Matthew Johnstone

In an inter-session lull here for me at the Society for Biblical Literature/American Academy of Religion annual meeting at McCormick Place in Chicago, I thought I’d give you a brief rundown of my experiences in the last few days.

On Saturday morning, Dr. Matthew Coomber of St. Ambrose University presented on the concept of debt as a weapon used against the impoverished in Ancient Near Eastern Societies. This entire consultation was extremely useful and germane, tying biblical themes and language in Isaiah 5, Micah 2, Amos 2, and Deuteronomy 15 to the present debt crisis. It might astonish some Occupy activists and other debt warriors (though likely not, based on one group’s name, Rolling Jubilee) how useful these prophetic and legal texts might be in their battle against weaponized debt in the modern era.

On Sunday morning, when decent folks were in church, I was at a consultation on Joshua and Judges and Political Theory. Dr. Dan Hawk read a paper on the way in which themes from Joshua undergird the Western expansion of the US. The impacts of this mis-use of Scripture are still keenly felt, ecologically, socially, and economically.

And in the afternoon, Ched Myers gave a brilliant presentation on the Cedars of Lebanon, their imperial application and mis-application in Isaiah and other prophetic and historical texts, and the devastating ecological effects of their sustained logging. This paired brilliantly with a paper by Dr. Ellen Davis on similar themes as it concerned the ocean, particularly the Roman hubris of ocean conquest - which had direct impacts on those same cedar forests, gone to build Roman and Phoenician triremes.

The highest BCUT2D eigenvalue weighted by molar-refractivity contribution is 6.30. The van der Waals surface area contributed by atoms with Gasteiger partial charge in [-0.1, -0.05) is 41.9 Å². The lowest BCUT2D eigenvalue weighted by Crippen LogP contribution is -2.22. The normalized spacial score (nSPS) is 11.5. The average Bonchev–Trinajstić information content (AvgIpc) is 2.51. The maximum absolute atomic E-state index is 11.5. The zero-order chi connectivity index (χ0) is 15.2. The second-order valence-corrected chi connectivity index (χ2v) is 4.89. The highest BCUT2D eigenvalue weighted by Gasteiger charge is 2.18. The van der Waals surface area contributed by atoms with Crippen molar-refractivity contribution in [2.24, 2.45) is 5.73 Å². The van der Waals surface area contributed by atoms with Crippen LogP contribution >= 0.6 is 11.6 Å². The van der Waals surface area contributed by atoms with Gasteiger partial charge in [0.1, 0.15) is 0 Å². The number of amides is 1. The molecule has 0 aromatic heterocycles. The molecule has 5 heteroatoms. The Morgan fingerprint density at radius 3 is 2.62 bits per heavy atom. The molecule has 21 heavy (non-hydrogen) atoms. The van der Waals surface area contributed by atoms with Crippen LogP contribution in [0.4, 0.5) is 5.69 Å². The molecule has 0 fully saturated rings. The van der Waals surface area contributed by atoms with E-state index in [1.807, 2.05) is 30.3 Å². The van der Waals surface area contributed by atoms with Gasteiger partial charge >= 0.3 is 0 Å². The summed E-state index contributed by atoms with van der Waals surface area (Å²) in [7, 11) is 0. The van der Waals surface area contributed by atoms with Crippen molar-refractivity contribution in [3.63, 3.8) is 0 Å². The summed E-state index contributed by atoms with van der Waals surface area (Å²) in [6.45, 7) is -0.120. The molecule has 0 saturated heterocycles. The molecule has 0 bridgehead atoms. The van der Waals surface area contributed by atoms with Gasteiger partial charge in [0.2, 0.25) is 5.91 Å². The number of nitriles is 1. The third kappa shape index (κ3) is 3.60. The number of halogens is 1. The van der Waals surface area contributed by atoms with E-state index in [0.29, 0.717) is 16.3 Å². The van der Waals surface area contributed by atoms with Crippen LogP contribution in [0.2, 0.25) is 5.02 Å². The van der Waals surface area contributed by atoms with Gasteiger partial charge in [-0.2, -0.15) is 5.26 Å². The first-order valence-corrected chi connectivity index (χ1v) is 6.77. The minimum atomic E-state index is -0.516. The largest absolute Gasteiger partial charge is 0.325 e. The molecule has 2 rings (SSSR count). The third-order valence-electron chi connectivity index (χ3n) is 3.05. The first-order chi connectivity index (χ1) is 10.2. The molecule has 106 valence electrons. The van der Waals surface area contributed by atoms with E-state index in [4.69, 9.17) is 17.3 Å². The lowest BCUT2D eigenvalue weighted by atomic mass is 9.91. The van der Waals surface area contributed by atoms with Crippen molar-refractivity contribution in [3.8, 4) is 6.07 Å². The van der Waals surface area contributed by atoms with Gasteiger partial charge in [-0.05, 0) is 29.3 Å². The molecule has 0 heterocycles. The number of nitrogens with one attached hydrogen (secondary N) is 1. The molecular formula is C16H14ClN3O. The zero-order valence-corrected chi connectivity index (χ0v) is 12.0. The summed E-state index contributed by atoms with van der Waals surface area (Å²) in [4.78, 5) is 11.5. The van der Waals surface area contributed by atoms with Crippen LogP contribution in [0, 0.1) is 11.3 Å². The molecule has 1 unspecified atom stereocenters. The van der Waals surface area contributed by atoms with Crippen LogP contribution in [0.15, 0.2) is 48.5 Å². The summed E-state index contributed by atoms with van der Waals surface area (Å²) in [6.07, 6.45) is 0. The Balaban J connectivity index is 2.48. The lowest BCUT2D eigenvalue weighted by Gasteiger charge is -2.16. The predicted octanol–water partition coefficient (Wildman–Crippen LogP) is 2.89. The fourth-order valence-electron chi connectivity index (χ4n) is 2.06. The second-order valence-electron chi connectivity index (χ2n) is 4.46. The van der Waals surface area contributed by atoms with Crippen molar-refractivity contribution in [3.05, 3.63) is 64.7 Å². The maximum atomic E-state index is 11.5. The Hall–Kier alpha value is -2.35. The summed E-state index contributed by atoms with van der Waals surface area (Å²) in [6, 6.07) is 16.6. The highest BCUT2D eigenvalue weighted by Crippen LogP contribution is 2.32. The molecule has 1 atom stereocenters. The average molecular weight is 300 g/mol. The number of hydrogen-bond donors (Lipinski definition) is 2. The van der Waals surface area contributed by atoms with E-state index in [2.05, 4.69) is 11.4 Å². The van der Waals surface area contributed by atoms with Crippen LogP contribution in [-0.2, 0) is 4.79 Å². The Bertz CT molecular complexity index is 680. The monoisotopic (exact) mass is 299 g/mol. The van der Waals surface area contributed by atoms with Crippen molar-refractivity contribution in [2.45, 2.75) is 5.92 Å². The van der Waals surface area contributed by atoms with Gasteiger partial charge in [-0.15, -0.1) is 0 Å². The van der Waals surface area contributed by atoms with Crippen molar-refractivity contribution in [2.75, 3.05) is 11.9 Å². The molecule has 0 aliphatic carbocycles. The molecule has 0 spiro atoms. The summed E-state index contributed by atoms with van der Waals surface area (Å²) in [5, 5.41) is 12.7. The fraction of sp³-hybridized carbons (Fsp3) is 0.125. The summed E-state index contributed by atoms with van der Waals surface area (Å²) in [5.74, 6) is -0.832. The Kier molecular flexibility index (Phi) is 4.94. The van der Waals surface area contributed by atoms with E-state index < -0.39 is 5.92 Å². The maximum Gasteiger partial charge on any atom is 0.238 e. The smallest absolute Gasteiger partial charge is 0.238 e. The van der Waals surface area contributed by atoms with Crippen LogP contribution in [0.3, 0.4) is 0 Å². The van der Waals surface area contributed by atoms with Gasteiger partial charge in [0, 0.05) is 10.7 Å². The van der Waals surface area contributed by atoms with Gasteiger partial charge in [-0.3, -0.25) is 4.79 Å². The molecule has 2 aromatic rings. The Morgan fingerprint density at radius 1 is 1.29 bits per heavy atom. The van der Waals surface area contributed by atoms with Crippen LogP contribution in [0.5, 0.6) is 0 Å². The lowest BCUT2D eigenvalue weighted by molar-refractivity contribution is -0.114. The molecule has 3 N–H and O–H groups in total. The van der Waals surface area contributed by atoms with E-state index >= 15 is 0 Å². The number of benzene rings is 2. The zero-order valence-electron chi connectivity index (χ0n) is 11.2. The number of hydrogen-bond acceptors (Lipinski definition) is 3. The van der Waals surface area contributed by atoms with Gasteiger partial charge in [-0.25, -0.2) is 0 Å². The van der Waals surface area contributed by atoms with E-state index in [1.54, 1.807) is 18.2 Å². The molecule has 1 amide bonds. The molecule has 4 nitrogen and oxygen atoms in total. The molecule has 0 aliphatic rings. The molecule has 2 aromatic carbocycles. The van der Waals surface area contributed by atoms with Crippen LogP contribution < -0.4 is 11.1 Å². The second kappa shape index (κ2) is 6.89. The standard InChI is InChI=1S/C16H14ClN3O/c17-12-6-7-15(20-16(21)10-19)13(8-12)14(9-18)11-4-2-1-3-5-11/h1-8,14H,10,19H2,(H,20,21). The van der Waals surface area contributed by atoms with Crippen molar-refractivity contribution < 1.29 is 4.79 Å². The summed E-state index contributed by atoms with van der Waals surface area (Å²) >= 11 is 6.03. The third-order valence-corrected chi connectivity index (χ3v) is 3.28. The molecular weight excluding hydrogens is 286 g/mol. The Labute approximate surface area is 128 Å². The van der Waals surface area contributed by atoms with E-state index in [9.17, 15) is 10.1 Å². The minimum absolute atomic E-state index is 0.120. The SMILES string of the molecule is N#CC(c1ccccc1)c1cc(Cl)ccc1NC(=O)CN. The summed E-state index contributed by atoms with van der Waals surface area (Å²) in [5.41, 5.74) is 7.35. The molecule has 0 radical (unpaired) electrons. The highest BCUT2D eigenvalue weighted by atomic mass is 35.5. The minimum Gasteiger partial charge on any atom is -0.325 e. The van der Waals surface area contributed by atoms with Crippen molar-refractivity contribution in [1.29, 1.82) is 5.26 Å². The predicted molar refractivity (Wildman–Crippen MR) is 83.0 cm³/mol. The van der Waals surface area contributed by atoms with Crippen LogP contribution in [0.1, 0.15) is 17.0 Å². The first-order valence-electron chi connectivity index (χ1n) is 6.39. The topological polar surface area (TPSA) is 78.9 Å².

So what then? After a sustained period of mental and emotional activity (with a few more sessions yet to come today), what’s the takeaway?

For me, as someone who would consider himself still an activist-in-training, these sorts of events mostly engender in me a particular kind of hunger. I desperately want, now, to get MOVING - to find the places in my region and home that are in most desperate need of justice advocates and fellow-workers, and get to work. Particularly in Ched and Matthew’s talks, I am inspired to find some particular things that I can d0 - even such small steps as planting trees and refusing to commit myself to the debt economy in my own community.

I’ll talk more in the next few weeks about some of the longer-term impact of some of these presentations - for now, I challenge you all to think, to read, to listen, and to question. Much that we assume as the “way of the world” is a human construct - one that we, as servants of the God of Scripture, are bound to criticize and resist.